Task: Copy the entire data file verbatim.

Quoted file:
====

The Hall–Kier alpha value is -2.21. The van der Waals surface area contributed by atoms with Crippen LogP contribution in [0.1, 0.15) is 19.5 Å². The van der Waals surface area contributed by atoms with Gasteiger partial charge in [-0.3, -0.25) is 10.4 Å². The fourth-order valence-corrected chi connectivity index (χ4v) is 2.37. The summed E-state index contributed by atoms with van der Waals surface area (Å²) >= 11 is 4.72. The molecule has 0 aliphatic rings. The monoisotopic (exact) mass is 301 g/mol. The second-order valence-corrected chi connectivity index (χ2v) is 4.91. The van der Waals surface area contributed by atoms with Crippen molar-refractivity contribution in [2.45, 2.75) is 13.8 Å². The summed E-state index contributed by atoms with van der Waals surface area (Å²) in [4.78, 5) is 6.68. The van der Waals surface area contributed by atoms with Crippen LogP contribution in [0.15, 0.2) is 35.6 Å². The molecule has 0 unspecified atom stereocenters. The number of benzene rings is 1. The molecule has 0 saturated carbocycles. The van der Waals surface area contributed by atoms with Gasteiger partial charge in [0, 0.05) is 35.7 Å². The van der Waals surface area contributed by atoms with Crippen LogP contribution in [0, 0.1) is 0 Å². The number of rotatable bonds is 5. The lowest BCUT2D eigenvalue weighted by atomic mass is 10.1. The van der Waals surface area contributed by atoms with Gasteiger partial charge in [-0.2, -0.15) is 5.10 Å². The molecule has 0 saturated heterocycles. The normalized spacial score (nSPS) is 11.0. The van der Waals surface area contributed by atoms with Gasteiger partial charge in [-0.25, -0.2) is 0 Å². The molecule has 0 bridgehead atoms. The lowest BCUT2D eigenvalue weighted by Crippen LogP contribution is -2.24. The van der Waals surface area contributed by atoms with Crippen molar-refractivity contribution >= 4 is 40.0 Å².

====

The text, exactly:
The Hall–Kier alpha value is -2.21. The van der Waals surface area contributed by atoms with Crippen LogP contribution in [0.1, 0.15) is 19.5 Å². The van der Waals surface area contributed by atoms with Gasteiger partial charge in [-0.3, -0.25) is 10.4 Å². The fourth-order valence-corrected chi connectivity index (χ4v) is 2.37. The summed E-state index contributed by atoms with van der Waals surface area (Å²) >= 11 is 4.72. The molecule has 0 aliphatic rings. The monoisotopic (exact) mass is 301 g/mol. The second-order valence-corrected chi connectivity index (χ2v) is 4.91. The van der Waals surface area contributed by atoms with Crippen molar-refractivity contribution in [2.45, 2.75) is 13.8 Å². The summed E-state index contributed by atoms with van der Waals surface area (Å²) in [4.78, 5) is 6.68. The van der Waals surface area contributed by atoms with Crippen LogP contribution in [0.15, 0.2) is 35.6 Å². The molecule has 0 unspecified atom stereocenters. The number of benzene rings is 1. The molecule has 0 saturated carbocycles. The van der Waals surface area contributed by atoms with Gasteiger partial charge in [0, 0.05) is 35.7 Å². The van der Waals surface area contributed by atoms with Crippen LogP contribution in [0, 0.1) is 0 Å². The number of rotatable bonds is 5. The lowest BCUT2D eigenvalue weighted by atomic mass is 10.1. The van der Waals surface area contributed by atoms with Gasteiger partial charge in [-0.2, -0.15) is 5.10 Å². The molecule has 0 saturated heterocycles. The normalized spacial score (nSPS) is 11.0. The van der Waals surface area contributed by atoms with Gasteiger partial charge in [-0.25, -0.2) is 0 Å². The molecule has 0 bridgehead atoms. The lowest BCUT2D eigenvalue weighted by Crippen LogP contribution is -2.24. The van der Waals surface area contributed by atoms with Crippen molar-refractivity contribution >= 4 is 40.0 Å².